The Legal History of Protected Trust Deeds


Consumer debts have risen to alarming levels over the past few decades. Thousands find themselves unable to pay back their loans before the deadline, consequently incurring greater charges and runaway interest rates. It often comes to the point that repayment is impossible and they face the threat of sequestration. However, not everything is lost. Those that have a steady income have a number of options when it comes to debt management. They can avail of legal remedies that will help them keep their valued assets like their home and their car.

Individual Voluntary Agreements
The Insolvency Act 1986 introduced the concept of Individual Voluntary Agreements. IVAs are meant to provide UK residents with a reasonable method of settling debts without resorting to a declaration of bankruptcy. Since debtors can no longer meet the original terms of their loans, they will have to propose a new payment scheme and prove that this is the best that they can do under the circumstances. If the creditors approve the proposal, then it will take into effect and supersede the old terms. IVA last for up to 5 years after which the unpaid balance is written off.

Protected Trust Deeds
The Bankruptcy Scotland Act 1983 and 1995 contain the fine details of a concept known as Protected Trust Deed Scotland. However, PTD actually traces its roots hundreds of years back to common law practices. It has been used for centuries in varied forms as remedy for debt-ridden citizens. Only residents of Scotland may avail of it. PTD is very similar to IVAs in that it is a debt management system that consumers can use to avoid bankruptcy. Debtors will have to create a proposal and have it approved by the majority of creditors as well. The repayment process typically spans 3 years and the balance at the end is similarly forgiven.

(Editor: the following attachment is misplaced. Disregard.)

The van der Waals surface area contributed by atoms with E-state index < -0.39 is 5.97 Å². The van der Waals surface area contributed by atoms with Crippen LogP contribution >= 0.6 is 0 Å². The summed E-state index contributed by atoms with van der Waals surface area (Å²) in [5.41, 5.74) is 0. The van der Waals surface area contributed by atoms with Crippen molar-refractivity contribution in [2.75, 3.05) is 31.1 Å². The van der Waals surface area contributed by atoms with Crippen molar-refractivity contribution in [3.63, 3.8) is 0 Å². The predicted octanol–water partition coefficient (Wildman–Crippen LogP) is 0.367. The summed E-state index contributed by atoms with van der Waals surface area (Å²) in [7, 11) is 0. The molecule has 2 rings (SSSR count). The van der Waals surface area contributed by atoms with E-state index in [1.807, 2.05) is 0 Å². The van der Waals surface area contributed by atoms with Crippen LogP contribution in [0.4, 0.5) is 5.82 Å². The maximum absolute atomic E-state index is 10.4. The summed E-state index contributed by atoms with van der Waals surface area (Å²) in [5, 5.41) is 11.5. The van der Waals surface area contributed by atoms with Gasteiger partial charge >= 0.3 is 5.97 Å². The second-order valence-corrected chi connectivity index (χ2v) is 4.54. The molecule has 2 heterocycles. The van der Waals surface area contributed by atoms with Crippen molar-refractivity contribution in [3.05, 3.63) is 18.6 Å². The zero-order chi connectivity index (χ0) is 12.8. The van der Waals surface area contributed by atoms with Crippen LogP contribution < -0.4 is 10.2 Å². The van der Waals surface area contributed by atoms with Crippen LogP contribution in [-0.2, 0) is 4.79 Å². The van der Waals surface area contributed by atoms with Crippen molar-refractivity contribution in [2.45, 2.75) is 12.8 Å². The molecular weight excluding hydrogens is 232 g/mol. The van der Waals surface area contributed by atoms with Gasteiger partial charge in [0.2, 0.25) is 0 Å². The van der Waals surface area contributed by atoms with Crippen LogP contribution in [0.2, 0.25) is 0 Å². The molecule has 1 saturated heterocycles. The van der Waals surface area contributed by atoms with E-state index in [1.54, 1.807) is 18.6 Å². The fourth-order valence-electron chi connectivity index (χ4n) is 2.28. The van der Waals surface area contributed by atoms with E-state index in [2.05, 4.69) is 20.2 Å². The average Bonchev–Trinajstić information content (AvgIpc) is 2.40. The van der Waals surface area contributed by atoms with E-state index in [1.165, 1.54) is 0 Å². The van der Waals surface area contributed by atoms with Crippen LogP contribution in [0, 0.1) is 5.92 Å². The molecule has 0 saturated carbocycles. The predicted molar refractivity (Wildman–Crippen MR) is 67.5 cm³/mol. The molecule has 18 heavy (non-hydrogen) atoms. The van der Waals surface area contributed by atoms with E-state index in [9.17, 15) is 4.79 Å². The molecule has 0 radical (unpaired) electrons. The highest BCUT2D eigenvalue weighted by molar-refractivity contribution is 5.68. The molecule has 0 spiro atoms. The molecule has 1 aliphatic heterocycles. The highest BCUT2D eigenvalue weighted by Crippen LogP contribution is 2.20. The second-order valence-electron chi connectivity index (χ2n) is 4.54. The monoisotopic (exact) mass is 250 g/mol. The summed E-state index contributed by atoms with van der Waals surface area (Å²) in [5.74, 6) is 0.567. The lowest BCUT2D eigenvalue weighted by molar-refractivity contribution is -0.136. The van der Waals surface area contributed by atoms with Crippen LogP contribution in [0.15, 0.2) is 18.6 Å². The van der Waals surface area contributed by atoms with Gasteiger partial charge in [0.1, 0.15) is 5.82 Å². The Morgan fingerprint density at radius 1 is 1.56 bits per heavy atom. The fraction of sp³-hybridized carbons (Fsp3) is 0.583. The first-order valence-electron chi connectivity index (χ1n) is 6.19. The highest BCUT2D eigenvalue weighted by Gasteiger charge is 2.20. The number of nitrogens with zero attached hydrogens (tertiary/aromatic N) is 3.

PTD Requirements
Since the value of secured loans may be recovered through other means, PTDs are limited to unsecured loans and consumer debt such as credit card bills. The sum of these obligations should not be lower than £4,000 to qualify for this remedy. Applicants must have a regular source of income in order to guarantee a steady stream of contributions to the repayment fund. Note that some employers bar their staff from seeking a trust deed. Thus, the contract will have to be reviewed beforehand. Self-employed individuals can enter into a PTD without any issues. They simply have to submit their transaction papers for the last six months.

Trust Deed Wizard
People who are unsure whether they are eligible can call Insolvency Practitioners to verify or use a Trust Deed Wizard to see if they qualify. Companies that provide this service have professional debt advisers who are ready to answer inquiries around the clock. This is the best way to clarify issues and get personalised advice regarding PTDs. Interested parties can also go to online to try a trust deed wizard which is an app that can quickly determine eligibility based on user inputs. A wizard can also compute for the possible range of monthly payments and the percentage of debts which may be written off.

Calculator Inputs
Generally, a trust deed wizard will ask for a variety of information including the number of creditors owed, the monthly income, the average expenditures, the resulting monthly disposable income, the total unsecured debt, the total credit card debts, and other relevant figures. Wizards will also inquire about employment status and missed payments. Supply the necessary information as accurately as possible in order to get optimum results. Remember that the values produced by the calculator are merely initial estimates. It is still best to talk to a debt adviser or a certified insolvency practitioner for a more accurate assessment.

Trust deeds are incredible tools that allow persons burdened by debt to set things right. Unlike bankruptcy, it is done in a manner that allows them to live decently according to their income. The home equity is protected so the family will not have to move. Interest rates are frozen once the proposal has been approved by the creditors. All of these perks are provided to debtors in exchange for their commitment to the new payment scheme. It should be honoured and respected until the end of the term.